Jonesboro Patent Attorneys & Lawyers
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Dr. Alexander Miller
Jonesboro Patent Lawyers
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Legal Services Offered by Our On-Demand Jonesboro Patent Attorneys
Our experienced Jonesboro patent attorneys & lawyers represent individuals and businesses throughout the world with domestic and foreign patent preparation and prosecution matters. They have extensive experience handling applications from nearly every sector of technology, including biotechnology, computer hardware and software, communication networks, internet systems and methods, automotive, medical equipment, construction technology, consumer electronics, and clean technology research and development.
Our patent attorneys are of the most highly trained in the industry, requiring a scientific background, and passing a second level of testing known as the Patent Bar Examination. Thousands of patents are submitted to the patent office every day and a patent committee reviews each patent for its validity. The process requires that correctly drafted documentation present a clear case for the novelty of the invention, which is best made by a patent attorney with a higher education background in your industry.
Our Jonesboro patent attorneys & lawyers can help you file a provisional patent, which lasts for 1-year and allows you to immediately begin using/manufacturing your invention with the confidence that your idea is protected. These types of patents are great if you think your idea will change a lot over the next year before you file a (non-provisional) patent. These patents are easier to obtain and are less expensive but you should have a patent lawyer review your provisional patent application to insure that you are meeting your objectives when you file your patent.
Improve Your Legal ROI with Affordable Patent Attorneys that service Jonesboro, AR.
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- 7 min read
What Is Patent Exhaustion?
Patent exhaustion happens when a patented item, typically under a utility patent, is legally made and sold in the United States and the person who holds the patent gives up all rights to it.
If you patent your invention and sell it to someone, you give up your rights over the use of that item. This is especially true if the only value in your invention is in its use. This applies to any patented product, but think about your car. The make and model of your car have a patent. As an individual, after you buy the car, you can give it away, sell it, or make any changes you want to it without worrying about being sued by the automaker. However, you can make patented items for sale subject to some terms of sale or license agreements.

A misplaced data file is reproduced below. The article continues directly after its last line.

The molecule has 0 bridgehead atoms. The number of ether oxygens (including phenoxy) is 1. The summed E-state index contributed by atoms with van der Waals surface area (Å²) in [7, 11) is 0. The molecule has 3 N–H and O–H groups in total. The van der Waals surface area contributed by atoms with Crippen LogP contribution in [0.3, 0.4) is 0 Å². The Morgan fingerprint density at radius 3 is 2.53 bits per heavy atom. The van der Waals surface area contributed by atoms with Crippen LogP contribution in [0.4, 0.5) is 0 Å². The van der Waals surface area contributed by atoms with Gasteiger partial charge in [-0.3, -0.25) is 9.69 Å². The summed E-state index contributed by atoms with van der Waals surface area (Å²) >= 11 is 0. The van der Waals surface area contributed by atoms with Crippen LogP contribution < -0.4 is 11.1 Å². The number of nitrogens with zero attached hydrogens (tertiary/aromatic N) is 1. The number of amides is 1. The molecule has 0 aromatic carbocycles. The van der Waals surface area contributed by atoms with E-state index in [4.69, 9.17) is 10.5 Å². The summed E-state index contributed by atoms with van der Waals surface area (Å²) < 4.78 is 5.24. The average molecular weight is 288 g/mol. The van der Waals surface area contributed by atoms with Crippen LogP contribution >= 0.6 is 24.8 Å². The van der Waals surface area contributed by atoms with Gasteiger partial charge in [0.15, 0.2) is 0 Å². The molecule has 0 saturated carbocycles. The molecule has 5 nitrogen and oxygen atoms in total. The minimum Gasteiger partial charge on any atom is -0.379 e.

When Patent Exhaustion Doesn't Apply
There are times when patent exhaustion doesn't apply. If your produc
- 10 min read
What Is a Patent Keyword Search?
A patent keyword search is a type of patent search that helps you locate patents similar to your invention by looking up keywords in various patent databases. By doing a patent keyword search, you get a good sense of whether your invention can be patented or a competing patent already exists. You can only get a patent for an invention no one has thought of before.
It is important to remember that just because you have never seen something like your invention does not mean you are the first person to think of it.
Why Is a Patent Keyword Search Important?
A patent keyword search is an important step in preparing your patent application. This kind of research h
- 14 min read
What Does "Patent Pending" Mean?
The most important difference between a patent pending status and holding a patent is that patent pending denotes that a patent application has been filed. "Patent pending" simply means that you have applied for, but have not yet been granted, a patent. Holding patent pending status is important because it allows you to begin marketing your product on the commercial market while you pursue patent status.
It also provides some control over the use of your product while warning others against attempting to file patents for substantially similar products. In order to use the patent pending notification is to apply for a
- 6 min read
What Is the America Invents Act?
The America Invents Act (AIA) adopts a First to File approach to the United States patent statute for patents such as a utility patent. This patent reform legislation prioritizes patent filing date over invention date.
Also known as the Leahy-Smith America Invents Act, it was signed into law on September 16, 2011. The AIA went into effect on March 16, 2013. It's considered the biggest change for the United States Patent and Trademark Office (USPTO) since 1952.
The AIA is officially known as H.R. 1249
- 7 min read
What is Kimble v. Marvel?
Kimble v. Marvel was a landmark case that went before the Supreme Court in 2015 and addressed whether a licensor can continue to receive royalties after the patent for his product has expired. On June 22, the Supreme Court declined to overturn the per se rule from Brulotte v. Thys Co. and ruled in favor of the defendant, Marvel.
The case covered almost two decades of negotiations, two different lawsuits, and an appeal. It also brought up important questions in terms of what patent law protects, what rights can be transferred, and how royalties work.
The Origins of Kimble v. Marvel
In 1990, a man named Stephen Kimble got a patent (U.S. Patent No. 5,072,856) based on a Spider-Man toy he'd created: a "web blaster" glove that enabled the wearer to shoot foam streams from their hand. This patent was set to expire in 2010. Kimble's claim is that the president of Marvel Enterprises, Inc. had discussed the idea